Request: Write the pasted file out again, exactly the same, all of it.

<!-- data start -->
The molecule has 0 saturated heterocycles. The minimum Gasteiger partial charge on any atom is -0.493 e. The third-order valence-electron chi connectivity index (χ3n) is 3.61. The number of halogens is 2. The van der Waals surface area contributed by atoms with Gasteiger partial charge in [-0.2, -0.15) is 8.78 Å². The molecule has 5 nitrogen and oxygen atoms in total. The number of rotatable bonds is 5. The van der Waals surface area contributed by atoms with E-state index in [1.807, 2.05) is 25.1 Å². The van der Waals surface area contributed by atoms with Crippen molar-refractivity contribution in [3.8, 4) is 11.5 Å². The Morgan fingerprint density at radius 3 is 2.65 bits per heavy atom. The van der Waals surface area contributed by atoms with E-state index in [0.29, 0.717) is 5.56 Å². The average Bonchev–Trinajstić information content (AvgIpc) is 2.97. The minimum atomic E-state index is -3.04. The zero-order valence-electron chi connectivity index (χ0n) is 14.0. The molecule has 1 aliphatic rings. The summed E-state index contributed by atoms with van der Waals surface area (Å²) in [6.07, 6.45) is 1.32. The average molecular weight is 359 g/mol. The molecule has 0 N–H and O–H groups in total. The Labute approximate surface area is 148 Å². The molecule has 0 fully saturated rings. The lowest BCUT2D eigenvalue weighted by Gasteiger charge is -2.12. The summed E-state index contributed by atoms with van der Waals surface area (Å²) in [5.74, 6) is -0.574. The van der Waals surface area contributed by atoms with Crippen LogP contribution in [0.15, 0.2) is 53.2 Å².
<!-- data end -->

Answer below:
The molecule has 0 saturated heterocycles. The minimum Gasteiger partial charge on any atom is -0.493 e. The third-order valence-electron chi connectivity index (χ3n) is 3.61. The number of halogens is 2. The van der Waals surface area contributed by atoms with Gasteiger partial charge in [-0.2, -0.15) is 8.78 Å². The molecule has 5 nitrogen and oxygen atoms in total. The number of rotatable bonds is 5. The van der Waals surface area contributed by atoms with E-state index in [1.807, 2.05) is 25.1 Å². The van der Waals surface area contributed by atoms with Crippen molar-refractivity contribution in [3.8, 4) is 11.5 Å². The Morgan fingerprint density at radius 3 is 2.65 bits per heavy atom. The van der Waals surface area contributed by atoms with E-state index in [0.29, 0.717) is 5.56 Å². The average Bonchev–Trinajstić information content (AvgIpc) is 2.97. The minimum atomic E-state index is -3.04. The zero-order valence-electron chi connectivity index (χ0n) is 14.0. The molecule has 1 aliphatic rings. The summed E-state index contributed by atoms with van der Waals surface area (Å²) in [6.07, 6.45) is 1.32. The average molecular weight is 359 g/mol. The molecule has 0 N–H and O–H groups in total. The Labute approximate surface area is 148 Å². The molecule has 0 fully saturated rings. The lowest BCUT2D eigenvalue weighted by Gasteiger charge is -2.12. The summed E-state index contributed by atoms with van der Waals surface area (Å²) in [5.74, 6) is -0.574. The van der Waals surface area contributed by atoms with Crippen LogP contribution in [0.15, 0.2) is 53.2 Å².